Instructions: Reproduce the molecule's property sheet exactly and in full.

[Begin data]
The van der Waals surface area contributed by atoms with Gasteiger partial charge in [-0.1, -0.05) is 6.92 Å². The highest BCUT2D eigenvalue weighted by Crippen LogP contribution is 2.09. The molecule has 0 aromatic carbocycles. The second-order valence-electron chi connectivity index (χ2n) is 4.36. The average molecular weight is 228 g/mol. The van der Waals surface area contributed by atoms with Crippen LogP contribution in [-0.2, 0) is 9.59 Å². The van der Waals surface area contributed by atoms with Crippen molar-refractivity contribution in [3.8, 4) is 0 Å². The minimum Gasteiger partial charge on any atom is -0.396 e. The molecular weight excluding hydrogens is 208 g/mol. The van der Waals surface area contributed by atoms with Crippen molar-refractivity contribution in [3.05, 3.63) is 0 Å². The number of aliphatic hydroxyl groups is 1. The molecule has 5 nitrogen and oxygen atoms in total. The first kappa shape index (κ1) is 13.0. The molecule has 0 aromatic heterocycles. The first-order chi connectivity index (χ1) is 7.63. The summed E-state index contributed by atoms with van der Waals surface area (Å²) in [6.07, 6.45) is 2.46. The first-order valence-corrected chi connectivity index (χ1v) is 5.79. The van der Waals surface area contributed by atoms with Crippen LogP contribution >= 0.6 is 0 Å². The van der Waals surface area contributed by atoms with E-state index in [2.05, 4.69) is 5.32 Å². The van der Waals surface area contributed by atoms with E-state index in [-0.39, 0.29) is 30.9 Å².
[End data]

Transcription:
The van der Waals surface area contributed by atoms with Gasteiger partial charge in [-0.1, -0.05) is 6.92 Å². The highest BCUT2D eigenvalue weighted by Crippen LogP contribution is 2.09. The molecule has 0 aromatic carbocycles. The second-order valence-electron chi connectivity index (χ2n) is 4.36. The average molecular weight is 228 g/mol. The van der Waals surface area contributed by atoms with Crippen LogP contribution in [-0.2, 0) is 9.59 Å². The van der Waals surface area contributed by atoms with Crippen molar-refractivity contribution in [3.8, 4) is 0 Å². The minimum Gasteiger partial charge on any atom is -0.396 e. The molecular weight excluding hydrogens is 208 g/mol. The van der Waals surface area contributed by atoms with Crippen molar-refractivity contribution in [3.05, 3.63) is 0 Å². The number of aliphatic hydroxyl groups is 1. The molecule has 5 nitrogen and oxygen atoms in total. The first kappa shape index (κ1) is 13.0. The molecule has 0 aromatic heterocycles. The first-order chi connectivity index (χ1) is 7.63. The summed E-state index contributed by atoms with van der Waals surface area (Å²) in [6.07, 6.45) is 2.46. The first-order valence-corrected chi connectivity index (χ1v) is 5.79. The van der Waals surface area contributed by atoms with Crippen LogP contribution >= 0.6 is 0 Å². The van der Waals surface area contributed by atoms with E-state index in [2.05, 4.69) is 5.32 Å². The van der Waals surface area contributed by atoms with E-state index in [-0.39, 0.29) is 30.9 Å².